Screenshot of an OTIA09 tweetFor the past few weeks, I’ve been globe-trotting….well, more accurately, Continental-U.S.-hopping.

I’ve been keeping an eye on the action at state tourism conferences for Virginia, Ohio, Missouri and Texas, ESTO (Educational Seminar for Tourism) in Lake Tahoe, the Twitter-related 140 conference in Los Angeles, and BlogWorld and New Media Expo in Las Vegas.  I’ve also physically attended the Association for Women in Communications (AWC) conference in Seattle and heard info from panels that I didn’t personally attend, and I’m already waving hello to people at the Oklahoma Conference on Tourism in Tulsa, although it doesn’t really start until tomorrow.

Pretty cool, huh?

While I’d love to have unlimited funds, piles of frequent flyer miles and telepathic powers, I have to confess that I’m “attending” these conference by watching their Twitter hashtags, and you can, too.

Hashtags are simply a way of organizing all tweets that relate to one topic or event.  There is a central Web site for them,, but it’s not always terribly accurate or up-to-date. The assignment of a hashtag is often a rather informal, crowd-sourced event, announced in attendee tweets and thereafter appended by each interested person (if they remember) to every tweet that relates to the topic or event.

For example, as long as I remember to do it, every tweet that I send from or about the Oklahoma Governor’s tourism conference will have #OTIA09 in the body of the tweet – OTIA is the Oklahoma Travel Industry Association.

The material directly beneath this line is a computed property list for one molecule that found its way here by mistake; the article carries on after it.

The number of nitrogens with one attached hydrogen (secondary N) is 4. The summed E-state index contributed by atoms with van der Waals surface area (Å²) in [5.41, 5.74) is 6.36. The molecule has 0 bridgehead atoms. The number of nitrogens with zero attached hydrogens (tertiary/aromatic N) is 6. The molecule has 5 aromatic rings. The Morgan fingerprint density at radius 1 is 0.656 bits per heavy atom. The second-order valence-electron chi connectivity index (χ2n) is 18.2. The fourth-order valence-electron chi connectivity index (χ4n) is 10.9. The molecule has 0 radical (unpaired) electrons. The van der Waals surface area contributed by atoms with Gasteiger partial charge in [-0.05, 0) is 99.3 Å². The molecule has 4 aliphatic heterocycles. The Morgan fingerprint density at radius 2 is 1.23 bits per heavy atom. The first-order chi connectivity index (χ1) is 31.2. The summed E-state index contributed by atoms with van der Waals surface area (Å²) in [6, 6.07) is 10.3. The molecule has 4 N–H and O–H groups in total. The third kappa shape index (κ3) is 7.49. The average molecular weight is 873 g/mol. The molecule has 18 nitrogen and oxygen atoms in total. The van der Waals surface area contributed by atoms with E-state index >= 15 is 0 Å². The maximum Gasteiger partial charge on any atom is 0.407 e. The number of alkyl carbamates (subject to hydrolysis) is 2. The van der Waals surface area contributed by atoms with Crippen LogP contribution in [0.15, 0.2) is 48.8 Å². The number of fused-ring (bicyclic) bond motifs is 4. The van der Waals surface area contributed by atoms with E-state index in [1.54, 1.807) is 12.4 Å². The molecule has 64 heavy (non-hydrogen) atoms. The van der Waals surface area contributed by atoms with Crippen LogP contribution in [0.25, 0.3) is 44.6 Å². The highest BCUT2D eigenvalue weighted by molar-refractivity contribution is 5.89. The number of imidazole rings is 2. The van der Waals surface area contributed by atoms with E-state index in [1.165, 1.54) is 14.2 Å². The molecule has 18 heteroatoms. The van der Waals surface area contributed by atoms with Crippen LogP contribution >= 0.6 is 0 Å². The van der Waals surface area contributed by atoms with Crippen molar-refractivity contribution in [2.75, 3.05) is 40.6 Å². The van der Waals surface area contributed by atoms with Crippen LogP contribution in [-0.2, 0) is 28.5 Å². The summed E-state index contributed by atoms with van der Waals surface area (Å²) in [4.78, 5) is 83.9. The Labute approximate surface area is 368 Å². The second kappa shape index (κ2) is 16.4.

Look at the photo above to see what it looks like in one sample tweet, from central Oklahoma’s Frontier Country region.

At big conferences, individual panels or sessions will sometimes assign themselves a hashtag.  For example, tweets from the panels in the Travel Blogging Track at the 2009 BlogWorld Expo (hashtag #BWE09) had the hashtag #TTBWE09 (TT for “Travel Track.”)

If you attend an event and plan to tweet about it or from it, and there doesn’t seem to be a hashtag already in use, don’t be shy. Create one yourself and announce it in a tweet.

Do pick something that is as short as possible, since every character in your hashtag counts against the 140 character maximum in a tweet. If your event is an annual one by the same organization, simply change the year at the end.

To follow all the hashtagged tweets in action, I use three tools:

  • For Twitter on the Web, go to, type in the hashtag and click Search. All results will come up and when others come in, the Twitter search engine will tell you that and recommend that you refresh your screen.
  • For a Twitter organizing application like TweetDeck or HootSuite, set up a column just for that hashtag along with your other columns for Mentions, Direct Messages, etc.  The column will refresh itself automatically and this is an easy way to watch the action in progress.
  • Another service by my Round Rock-based friend and techno-whiz Brooks Bennett is TweetChat. (Update July 2019 – looks like TweetChat is now defunct.) It is like using Web-based Twitter Search, but it auto-refreshes and if you reply or retweet while in the hashtag’s “tweet room” the software automatically adds the hashtag for you.

Word of warning – Twitter search only works for a week or two back, so your stream of hashtagged tweets will “evaporate” after awhile. If you want to capture the action for posterity, take some screenshots.

(Update – a new deal between Microsoft’s Bing search engine, Twitter and Facebook was announced 21 October at the Web 2.0 Summit, so now you may want to also go to Bing at and see the search results for your hashtag of interest. I’m hoping they keep results around longer than Twitter so that I can “dig in the search engine closet” further back than a few weeks.)